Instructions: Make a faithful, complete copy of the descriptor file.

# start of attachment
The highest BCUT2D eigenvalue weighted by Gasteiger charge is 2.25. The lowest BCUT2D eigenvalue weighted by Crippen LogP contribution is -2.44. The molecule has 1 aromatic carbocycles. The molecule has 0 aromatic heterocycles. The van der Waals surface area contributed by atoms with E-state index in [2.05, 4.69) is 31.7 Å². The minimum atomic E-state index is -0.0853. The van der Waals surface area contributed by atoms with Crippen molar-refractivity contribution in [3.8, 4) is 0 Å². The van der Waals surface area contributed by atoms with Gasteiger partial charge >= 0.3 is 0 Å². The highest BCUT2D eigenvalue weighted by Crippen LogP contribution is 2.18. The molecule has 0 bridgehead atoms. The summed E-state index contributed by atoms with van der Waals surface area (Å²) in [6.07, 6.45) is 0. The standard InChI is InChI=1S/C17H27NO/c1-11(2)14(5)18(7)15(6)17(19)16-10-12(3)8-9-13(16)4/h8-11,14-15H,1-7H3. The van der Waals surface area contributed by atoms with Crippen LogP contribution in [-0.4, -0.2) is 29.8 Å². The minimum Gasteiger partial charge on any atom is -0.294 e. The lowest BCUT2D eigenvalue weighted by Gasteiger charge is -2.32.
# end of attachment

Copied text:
The highest BCUT2D eigenvalue weighted by Gasteiger charge is 2.25. The lowest BCUT2D eigenvalue weighted by Crippen LogP contribution is -2.44. The molecule has 1 aromatic carbocycles. The molecule has 0 aromatic heterocycles. The van der Waals surface area contributed by atoms with E-state index in [2.05, 4.69) is 31.7 Å². The minimum atomic E-state index is -0.0853. The van der Waals surface area contributed by atoms with Crippen molar-refractivity contribution in [3.8, 4) is 0 Å². The van der Waals surface area contributed by atoms with Gasteiger partial charge >= 0.3 is 0 Å². The highest BCUT2D eigenvalue weighted by Crippen LogP contribution is 2.18. The molecule has 0 bridgehead atoms. The summed E-state index contributed by atoms with van der Waals surface area (Å²) in [6.07, 6.45) is 0. The standard InChI is InChI=1S/C17H27NO/c1-11(2)14(5)18(7)15(6)17(19)16-10-12(3)8-9-13(16)4/h8-11,14-15H,1-7H3. The van der Waals surface area contributed by atoms with Crippen LogP contribution in [-0.4, -0.2) is 29.8 Å². The minimum Gasteiger partial charge on any atom is -0.294 e. The lowest BCUT2D eigenvalue weighted by Gasteiger charge is -2.32.